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Great learning requires much rapid registry of facts and a mind attentive to detail.
But then, on Cassirers own showing, no philosophy of man would seem to be practicable; there would only be a theory of art, a theory of religion, and so on. And an admirable gift it is, for which I, at least, am thankful.
An ' Essay on man' is an original synthesis of contemporary knowledge, a unique interpretation of the intellectual crisis of our time, and a brilliant vindication of manís ability to resolve human problems by the courageous use of his mind.
It is hard not to think, as one reads a book so wealthy as this in historic and scientific erudition, but at the same time so oddly inconclusive, that Cassirer was rather a distinguished reflective scholar than a great speculative philosopher.
The learning is not mobilized in the interest of any theory; the book is not so much an essay on man as a series of essays, all suggestive and enlightening, which converge onwhat? Perhaps there is no end, or harmony of ends, toward which all these activities are moving.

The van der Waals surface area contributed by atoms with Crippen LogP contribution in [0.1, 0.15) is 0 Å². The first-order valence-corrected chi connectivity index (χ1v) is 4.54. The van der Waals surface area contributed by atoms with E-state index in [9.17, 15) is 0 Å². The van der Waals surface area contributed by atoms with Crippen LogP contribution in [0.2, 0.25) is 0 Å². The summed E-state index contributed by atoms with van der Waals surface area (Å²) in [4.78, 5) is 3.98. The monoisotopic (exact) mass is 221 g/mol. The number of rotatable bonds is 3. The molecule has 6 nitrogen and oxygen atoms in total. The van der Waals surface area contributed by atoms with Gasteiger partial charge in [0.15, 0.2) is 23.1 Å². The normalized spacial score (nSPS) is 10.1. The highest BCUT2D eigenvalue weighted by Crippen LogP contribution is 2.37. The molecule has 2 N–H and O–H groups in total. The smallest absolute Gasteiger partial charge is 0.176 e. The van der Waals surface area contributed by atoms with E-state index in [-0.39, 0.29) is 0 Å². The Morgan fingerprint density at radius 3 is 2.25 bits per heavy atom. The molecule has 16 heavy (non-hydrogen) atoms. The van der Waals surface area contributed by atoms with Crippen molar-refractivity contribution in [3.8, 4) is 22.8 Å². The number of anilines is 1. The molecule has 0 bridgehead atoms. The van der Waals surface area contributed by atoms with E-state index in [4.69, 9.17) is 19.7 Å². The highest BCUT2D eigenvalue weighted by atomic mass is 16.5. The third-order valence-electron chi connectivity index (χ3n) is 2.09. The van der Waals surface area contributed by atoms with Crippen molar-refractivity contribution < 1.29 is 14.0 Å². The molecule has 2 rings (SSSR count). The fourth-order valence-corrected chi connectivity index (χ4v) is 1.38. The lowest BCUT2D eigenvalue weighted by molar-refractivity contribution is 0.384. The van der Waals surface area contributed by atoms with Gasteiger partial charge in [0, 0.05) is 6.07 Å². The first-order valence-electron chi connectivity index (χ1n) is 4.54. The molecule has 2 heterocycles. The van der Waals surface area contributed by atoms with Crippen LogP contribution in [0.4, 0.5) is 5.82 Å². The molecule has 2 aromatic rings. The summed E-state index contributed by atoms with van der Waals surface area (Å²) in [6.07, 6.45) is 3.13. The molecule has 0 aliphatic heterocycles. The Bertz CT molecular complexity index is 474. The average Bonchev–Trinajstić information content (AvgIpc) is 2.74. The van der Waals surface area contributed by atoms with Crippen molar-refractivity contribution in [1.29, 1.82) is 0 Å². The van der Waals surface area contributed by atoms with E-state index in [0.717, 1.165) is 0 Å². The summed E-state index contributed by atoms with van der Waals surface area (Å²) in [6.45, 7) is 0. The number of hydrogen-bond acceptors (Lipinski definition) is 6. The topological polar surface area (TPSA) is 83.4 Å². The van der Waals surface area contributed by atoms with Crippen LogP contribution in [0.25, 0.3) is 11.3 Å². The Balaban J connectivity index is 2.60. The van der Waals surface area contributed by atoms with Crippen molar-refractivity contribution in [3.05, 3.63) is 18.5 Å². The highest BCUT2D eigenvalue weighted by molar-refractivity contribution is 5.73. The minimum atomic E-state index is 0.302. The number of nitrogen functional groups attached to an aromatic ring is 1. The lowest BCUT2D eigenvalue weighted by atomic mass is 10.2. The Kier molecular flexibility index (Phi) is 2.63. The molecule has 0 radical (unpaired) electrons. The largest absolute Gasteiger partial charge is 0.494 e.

I own that in my eagerness to see how it all came out, I peeked like a bad detective-story reader; there is a chapter called summary and conclusion, and I leaped forward to that. The only thing offered as common to the various symbolic activities was a tension between conservative and progressive impulsesa tame conclusion, after all, to so much labor and learning.
It is not often that great breadth of learning and great gifts of speculative synthesis go together.In the first part of his book Cassirer lays this down as his avowed purpose. These symbolic activities embrace all the more important activities of man, and if they are to be duly scrutinized, one must offer something of a phenomenology and philosophy of myth, religion, language, art, literature, history, and science.On this tremendous task Cassirer launches bravely out. One cannot read it without feeling afresh how deep a loss the philosophic community sustained in his recent death.He was a mind of extraordinary range, equally at home, to all appearances, in the ancient literatures and in modern science, in history and in mathematics. He had taught at Berlin, Hamburg (where he was rector of the university), Gothenburg, Oxford, Yale, and Columbia.With the authors prospectus in the back of his mind, the reader moves along expectantly, assured that so competent a guide will draw the threads together and show how all these activities converge upon some end that will illuminate and harmonize them.As he reads on, he feels a gradually growing uneasiness.The centerpiece of Cassirer's thought is his theory of symbolic forms.He construed representation, the ground of symbolic form, to be essentially symbolic, fusing perceptual materials with conceptual meanings.Their combination is not impossible; Aristotle, Hegel, and Lotze, for example, achieved it magnificently.But the two things sometimes get in each others way.